Center for Applied Legal Studies
600 New Jersey Avenue, NW, Suite 332
Washington, DC 20001
Tel: (202) 662-9565
Clinic Staff & Faculty:
Philip G. Schrag
Director, Center for Applied Legal Studies and Delaney Family Professor of Public Interest Law; A.B., Harvard; LL.B., Yale
Professor Schrag teaches Civil Procedure and directs the Center for Applied Legal Studies, in which students represent refugees from persecution who are seeking asylum in the United States. He served for 21 years as the Director of the Public Interest Law Scholars Program, through which selected law students who plan careers as public interest lawyers receive scholarship grants and special academic enrichment and guidance in that field. Before joining the Law Center faculty in 1981, he was assistant counsel to the NAACP Legal Defense Educational Fund, Consumer Advocate of the City of New York, a professor at Columbia University Law School, and Deputy General Counsel of the U.S. Arms Control and Disarmament Agency, from which he received a Meritorious Honor Award in 1981. Professor Schrag has also had a distinguished and varied career in civic service, which has included positions as a delegate to the District of Columbia Statehood Constitutional Convention in 1982, an editor and consultant on consumer protection during the Carter-Mondale transition, a consultant to the New York State Consumer Protection Board, a consultant to the Governor's Advisory Council of Puerto Rico, and an Academic Specialist for the United States Information Agency in the Czech Republic and Hungary. In addition, he drafted New York City's Consumer Protection Act of 1969. He is also a prolific author, having written dozens of articles on consumer law, nuclear arms control, political asylum, and various other topics for both law journals and popular publications. He is the author of fourteen books, including Reflections on Clinical Legal Education (with Michael Meltsner, 1998), Asylum Denied: A Refugee's Struggle for Safety in America (link) (with David Ngaruri Kenney, 2008); and Refugee Roulette: Disparities in Asylum Adjudication and Proposals for Reform (with Jaya Ramji-Nogales and Andrew I. Schoenholtz, 2009).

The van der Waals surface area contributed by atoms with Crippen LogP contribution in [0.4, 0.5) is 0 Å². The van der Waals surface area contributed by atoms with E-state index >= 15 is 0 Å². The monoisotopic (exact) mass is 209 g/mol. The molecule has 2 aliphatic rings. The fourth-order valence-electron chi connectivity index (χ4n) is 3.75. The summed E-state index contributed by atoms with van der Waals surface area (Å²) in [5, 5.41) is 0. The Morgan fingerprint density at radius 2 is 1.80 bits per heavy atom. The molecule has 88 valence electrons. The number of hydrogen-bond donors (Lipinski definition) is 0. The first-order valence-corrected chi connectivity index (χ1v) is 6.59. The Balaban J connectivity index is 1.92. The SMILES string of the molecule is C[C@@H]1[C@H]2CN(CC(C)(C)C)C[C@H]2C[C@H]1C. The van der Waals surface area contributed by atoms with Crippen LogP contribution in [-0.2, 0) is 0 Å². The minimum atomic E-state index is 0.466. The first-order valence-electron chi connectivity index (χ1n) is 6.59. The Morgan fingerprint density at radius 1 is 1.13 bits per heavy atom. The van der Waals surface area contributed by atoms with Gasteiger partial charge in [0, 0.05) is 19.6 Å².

Andrew I. Schoenholtz
Director, Center for Applied Legal Studies; Deputy Director, Georgetown University Institute for the Study of International Migration, Visiting Professor of Law; B.A., Hamilton; J.D., Harvard; Ph.D., Brown
Professor Schoenholtz directs the Certificate in Refugees and Humanitarian Emergencies as well as the Center for Applied Legal Studies at the Law Center, and is the Deputy Director of Georgetown University's Institute for the Study of International Migration. He teaches courses on Refugee Law and Policy, Refugees and Humanitarian Emergencies, and Immigration Law and Policy. Prior to teaching at the Law Center, Professor Schoenholtz served as Deputy Director of the U.S. Commission on Immigration Reform and practiced immigration, asylum and international law with the Washington, D.C. law firm of Covington & Burling. Dr. Schoenholtz has conducted fact-finding missions in Haiti, Cuba, Ecuador, Germany, Croatia, Bosnia, Malawi, and Zambia to study root causes of forced migration, refugee protection, long-term solutions to mass migration emergencies, and humanitarian relief operations. He researches and writes regularly on refugee law and policy. His publications include: Refugee Roulette: Disparities in Asylum Adjudication (co-author); Refugee Protection in the United States Post-September 11th; The Uprooted: Improving Humanitarian Responses to Forced Migration (chapter on "Improving Legal Frameworks"); and Aiding and Abetting Persecutors: The Seizure and Return of Haitian Refugees in Violation of the U.N. Refugee Convention and Protocol. Dr. Schoenholtz holds a J.D. from Harvard Law School and a Ph.D. from Brown University.
Heidi Altman, Fellow
Heidi Altman came to Georgetown from the Neighborhood Defender Service of Harlem (NDS), a holistic public defender office in New York City where she created an in-house immigration services project which is now a permanent program at NDS. At NDS, Heidi provided consultations on immigration consequences of crimes to defense attorneys and clients, and provided direct representation on a variety of immigration matters.
Heidi graduated from New York University School of Law, has a Master's degree in International Affairs from the School of International and Public Affairs at Columbia University, and received her Bachelor's degree from Yale College. Prior to law school, Heidi worked as a program associate in the Asylum Legal Representation Project at Human Rights First.
Laila Hlass, Fellow
Before coming to Georgetown, Laila Hlass was a staff attorney in the Immigration Clinic at Loyola University New Orleans, College of Law, where she advocated for particularly vulnerable immigrants in the Deep South, including survivors of violence, detainees, and children. While at Loyola, she also served as the Interim Director of the Office of Law Skills and Experiential Learning and as an adjunct professor, teaching a seminar in refugee and asylum law. Previously, Laila provided holistic, legal services to immigrant youth in the New York City metropolitan area at the Door Legal Services. During 2009-10, Laila was selected as an Effective Leadership fellow with Duke University's Terry Sanford Institute of Public Policy, and she currently serves on the board of the ACLU of Louisiana. Laila graduated from Columbia Law School, and received her Bachelor of Arts from Rice University. While in law school, Laila co-founded the Student Hurricane Network, a national network of law students that recruited and placed more than 5,500 law students with pro bono placements in the hurricane affected region.